During World War II the increase in the combat arms specially infantry was from 96 units to 228 units, excluding Indian State Forces. In Cavalry from 18 to 19 armoured units and artillery from 7 to 61 units. An analysis of the class composition of infantry regiments would be useful. Please see Annexure C. Noteworthy is the fact that as a matter of policy there were no complete Muslim infantry units since 1857, although there were complete Hindu, Sikh, Gurkha infantry units. Based on the recruiting areas, five Punjab regiments (excluding 2 Punjab), the Baluch Regiment, the Frontier Force Regiment and the Frontier Force Rifles i.e, a total of 6 infantry regiments came to Pakistan Army’s share in 1947. Thereafter a Bengal Regiment (till 1971) an Azad Kashmir Regiment and a Sind Regiment have been raised.
Brigadier M. I. Qureshi has very ably covered the role of Pakistan’s Punjab Regiments in Second World War. I will refrain from tautology, and confine my analysis of the roles of the Baluch Regiment, The Frontier Force Regiment and the Frontier Force Rifles only. I regret I am unable to cover the roles of other arms and services that were organised on “all class” basis, except Guides Cavalry. That requires a major effort in sifting of data, not quite available to me.
The Baluch Regiment in World War II
The Baluch Regiment fielded some 16 battalions and 5 Garrison companies. Their awards and decorations collated from names of Muslims totalled: 289, including one Victoria Cross.11 Exact figures of their casualties are not available.
The Frontier Force Regiment in World War II
The Frontier Force Regiment fielded some 12 battalions, 1 Garrison battalion, and 3 Garrison companies. Their awards and decorations, were collated from names of Muslim elements, except those of Mention in Dispatches and Jangi Inams which were collated on 10% of officers and 50% for JCOs and ORs on class composition basis totalled: 458 approximately. Casualties - killed in action, wounded or died from wounds sustained totalled: 2,44312 approximately. These were calculated from total on basis of 10% for officers, 50% for JCOs and ORs on class composition basis.
The Frontier Force Rifles in World War II
The Frontier Force Rifles fielded 15 battalions and 3 Garrison companies.
Awards and decorations, collated by names of Muslim elements totalled 400 including one Victoria Cross, see citation at Annexure A.
Figures of Mention in Despatches and Jangi Inams were collated on basis of 10% for officers, 50% for JCOs and ORs respectively on class composition basis. Casualties - killed in action, wounded or died from wounds sustained totalled, 3,126 13 approximately. These were also collated on 10% for officers, 50% for JCOs and ORs on basis of class composition.
The achievements of the Muslim Martial Races of Today’s Pakistan in the British Indian Army in World War II are considerable. Awards and decorations are not always an accurate gauge of their supreme sacrifices. These units, as also Muslims of other arms and services took part in all campaigns in the various theatres in World War II from 1939-1945, and even after the surrender of Japan, in Java, Sumatra and Indo China.
What motivated these youngmen to volunteer, give their lives and suffer captivity and privation, in distant lands? The answer is military traditions, a sense of adventure, a livelihood for as long as they lived, loyalty to their oath and flag, fighting aggression and oppression.
Since 1947, their sons and grandsons have been deterring, defending and defeating aggression against Pakistan’s eastern, northern and western frontiers under the Pakistan flag.
Since the 1960s they have also been serving under the UNO flag in 16 different countries at different times in Asia, Europe, Africa and Central America in peacekeeping, peace-making and peace enforcing roles, keeping alive their glorious traditions of professionalism.
*Paper presented at the International Conference on The British Commonwealth and the Allied War Effort 1939-1945, St. Anthony’s College, Oxford, U.K. 6-8 April 1998.
ANNEXURE A - SEPOY ALI HAIDER
6th Royal Bn 13th Frontier Force Rifles
“In Italy, during the crossing of the River Senio, near Fusignano, in daylight on 9th April, 1945, a Company of the 13th Frontier Force Rifles were ordered to assault the enemy positions strongly dug in on the far bank. These positions had been prepared and improved over many months, and were mainly on the steep flood banks, some 25 feet high.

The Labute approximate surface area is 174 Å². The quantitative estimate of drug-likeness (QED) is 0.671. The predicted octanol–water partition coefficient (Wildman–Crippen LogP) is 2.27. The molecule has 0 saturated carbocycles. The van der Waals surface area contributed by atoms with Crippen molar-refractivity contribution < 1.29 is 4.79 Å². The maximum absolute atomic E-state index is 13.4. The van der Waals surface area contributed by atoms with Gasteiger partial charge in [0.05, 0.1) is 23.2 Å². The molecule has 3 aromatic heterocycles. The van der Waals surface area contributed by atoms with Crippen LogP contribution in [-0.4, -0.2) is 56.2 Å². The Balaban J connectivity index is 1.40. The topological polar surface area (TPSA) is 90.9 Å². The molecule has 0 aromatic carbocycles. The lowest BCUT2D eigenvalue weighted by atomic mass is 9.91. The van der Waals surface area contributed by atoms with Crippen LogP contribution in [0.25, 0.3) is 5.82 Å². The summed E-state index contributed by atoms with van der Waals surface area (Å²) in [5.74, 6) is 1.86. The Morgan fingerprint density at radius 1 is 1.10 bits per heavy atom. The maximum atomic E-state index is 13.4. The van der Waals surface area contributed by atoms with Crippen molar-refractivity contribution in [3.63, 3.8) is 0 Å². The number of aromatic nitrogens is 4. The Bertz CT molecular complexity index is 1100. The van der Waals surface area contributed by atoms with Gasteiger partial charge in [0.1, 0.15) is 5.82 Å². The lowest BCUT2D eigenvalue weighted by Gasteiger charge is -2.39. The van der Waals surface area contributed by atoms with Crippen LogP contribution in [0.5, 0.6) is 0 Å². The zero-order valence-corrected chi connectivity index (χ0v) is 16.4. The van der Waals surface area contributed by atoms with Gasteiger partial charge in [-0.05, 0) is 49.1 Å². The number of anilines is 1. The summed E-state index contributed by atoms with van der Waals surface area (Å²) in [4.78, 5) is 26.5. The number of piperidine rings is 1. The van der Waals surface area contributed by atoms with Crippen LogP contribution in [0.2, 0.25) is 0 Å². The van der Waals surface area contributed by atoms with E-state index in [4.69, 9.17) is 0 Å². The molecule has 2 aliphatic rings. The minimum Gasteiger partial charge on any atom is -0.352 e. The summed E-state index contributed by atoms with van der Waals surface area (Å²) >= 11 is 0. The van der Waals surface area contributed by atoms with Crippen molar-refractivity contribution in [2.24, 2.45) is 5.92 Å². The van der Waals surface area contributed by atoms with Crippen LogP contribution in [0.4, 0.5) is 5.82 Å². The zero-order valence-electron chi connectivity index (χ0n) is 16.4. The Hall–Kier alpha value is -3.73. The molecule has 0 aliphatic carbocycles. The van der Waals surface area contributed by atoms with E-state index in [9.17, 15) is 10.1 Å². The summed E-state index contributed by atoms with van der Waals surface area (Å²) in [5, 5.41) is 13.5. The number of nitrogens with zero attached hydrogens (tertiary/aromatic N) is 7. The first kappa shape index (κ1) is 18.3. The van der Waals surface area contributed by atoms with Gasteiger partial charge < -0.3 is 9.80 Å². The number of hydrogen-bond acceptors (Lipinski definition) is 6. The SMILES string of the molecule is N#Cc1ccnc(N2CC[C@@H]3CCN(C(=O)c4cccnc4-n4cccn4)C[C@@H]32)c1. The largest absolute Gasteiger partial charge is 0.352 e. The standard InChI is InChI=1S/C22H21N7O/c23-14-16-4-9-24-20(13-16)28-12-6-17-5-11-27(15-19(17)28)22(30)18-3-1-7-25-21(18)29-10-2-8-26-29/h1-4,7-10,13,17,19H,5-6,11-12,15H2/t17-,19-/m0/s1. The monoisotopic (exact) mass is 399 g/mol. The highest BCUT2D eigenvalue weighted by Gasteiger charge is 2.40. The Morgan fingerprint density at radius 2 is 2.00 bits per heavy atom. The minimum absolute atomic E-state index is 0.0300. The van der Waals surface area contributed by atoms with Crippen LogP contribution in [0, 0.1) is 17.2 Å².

“Sepoy Ali Haider was a member of the left-hand Section of the left-hand Platoon. As soon as the Platoon started to cross, it came under heavy and accurate machine-gun like from two enemy posts strongly dug in about 60 yards away. Sepoy Ali Haider’s Section suffered casualties and only 3 men, including himself, managed to get across. The remainder of the Company was temporarily held up. Without orders, and on his own initiative, Sepoy Ali Haider, leaving the other two to cover him, charged the nearest post which was about 30 yards away. He threw a grenade and almost at the same time the enemy threw one at him, wounding him severely in the back. In spite of this he kept on and the enemy post was destroyed and four of the enemy surrendered. With utter disregard of his own wounds he continued and charged the next post in which the enemy had one Spandau and three automatics, which were still very active and preventing movement on both banks. He was again wounded, this time in the right leg and the right arm. Although weakened by loss of blood, with great determination Sepoy Ali Haider crawled closer and in a final effort raised himself from the ground, threw a grenade and charged into the second enemy post. Two of the enemy were wounded and the remaining two surrendered.
“Taking advantage of the outstanding success of Sepoy Ali Haider’s dauntless attacks, the rest of the Company charged across the river and carried out their task of making a bridgehead.
“Sepoy Ali Haider was picked up and brought back from the second position seriously wounded.
“The conspicuous gallantry, initiative and determination combined with a complete disregard for his own life shown by this very brave Sepoy in the face of heavy odds were an example to the whole Company. His heroism had saved an ugly situation which would - but for his personal bravery - have caused the Battalion a large number of casualties at a critical time and seriously delayed the crossing of the river and the building of a bridge. With the rapid advance which it was possible to make the Battalion captured 3 officers and 217 other ranks and gained their objectives.”
- London Gazette, 3rd July, 1945
Source: India, Annual Return showing the Class Composition of the Indian Army, Indian States Forces, Frontier Corps and Levies, Military Police, Assam Rifles, Burma Frontier Force and Hong Kong-Singapore Royal Artillery on 1st January 1933 to 1940, pp. 126-29, IOR: L/Mil/14/236; Annual Return on 1st January 1942, pp. 186-9, IOR: L/Mil/14/236; GHQ India to War Office, letter, February 21, 1945, March 14, 1946, February 7, 1947, May 7, 1947, July 5, 1947, and July 30, 1947.
Source: Francis Tukker, While Memory Serves, London, 1950, p.653.